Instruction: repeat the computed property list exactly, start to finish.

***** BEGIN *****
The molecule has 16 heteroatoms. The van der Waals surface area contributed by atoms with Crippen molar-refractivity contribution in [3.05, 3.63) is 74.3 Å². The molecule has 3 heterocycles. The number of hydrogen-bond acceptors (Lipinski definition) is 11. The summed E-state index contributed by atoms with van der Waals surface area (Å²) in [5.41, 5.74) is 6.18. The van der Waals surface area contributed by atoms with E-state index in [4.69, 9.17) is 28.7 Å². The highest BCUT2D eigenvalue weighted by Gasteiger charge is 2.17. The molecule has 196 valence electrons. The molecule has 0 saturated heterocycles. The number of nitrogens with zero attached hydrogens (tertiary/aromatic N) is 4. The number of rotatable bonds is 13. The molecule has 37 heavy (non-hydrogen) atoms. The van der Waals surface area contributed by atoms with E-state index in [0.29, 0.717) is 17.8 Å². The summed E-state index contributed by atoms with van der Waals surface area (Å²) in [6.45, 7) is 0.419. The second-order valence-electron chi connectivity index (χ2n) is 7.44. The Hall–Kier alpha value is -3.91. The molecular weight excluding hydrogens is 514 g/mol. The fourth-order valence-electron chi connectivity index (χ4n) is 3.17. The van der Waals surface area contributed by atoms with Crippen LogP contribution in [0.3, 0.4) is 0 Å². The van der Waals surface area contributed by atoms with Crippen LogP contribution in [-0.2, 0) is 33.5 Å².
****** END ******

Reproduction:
The molecule has 16 heteroatoms. The van der Waals surface area contributed by atoms with Crippen molar-refractivity contribution in [3.05, 3.63) is 74.3 Å². The molecule has 3 heterocycles. The number of hydrogen-bond acceptors (Lipinski definition) is 11. The summed E-state index contributed by atoms with van der Waals surface area (Å²) in [5.41, 5.74) is 6.18. The van der Waals surface area contributed by atoms with E-state index in [4.69, 9.17) is 28.7 Å². The highest BCUT2D eigenvalue weighted by Gasteiger charge is 2.17. The molecule has 196 valence electrons. The molecule has 0 saturated heterocycles. The number of nitrogens with zero attached hydrogens (tertiary/aromatic N) is 4. The number of rotatable bonds is 13. The molecule has 37 heavy (non-hydrogen) atoms. The van der Waals surface area contributed by atoms with E-state index in [0.29, 0.717) is 17.8 Å². The summed E-state index contributed by atoms with van der Waals surface area (Å²) in [6.45, 7) is 0.419. The second-order valence-electron chi connectivity index (χ2n) is 7.44. The Hall–Kier alpha value is -3.91. The molecular weight excluding hydrogens is 514 g/mol. The fourth-order valence-electron chi connectivity index (χ4n) is 3.17. The van der Waals surface area contributed by atoms with Crippen LogP contribution in [0.3, 0.4) is 0 Å². The van der Waals surface area contributed by atoms with Crippen LogP contribution in [-0.2, 0) is 33.5 Å².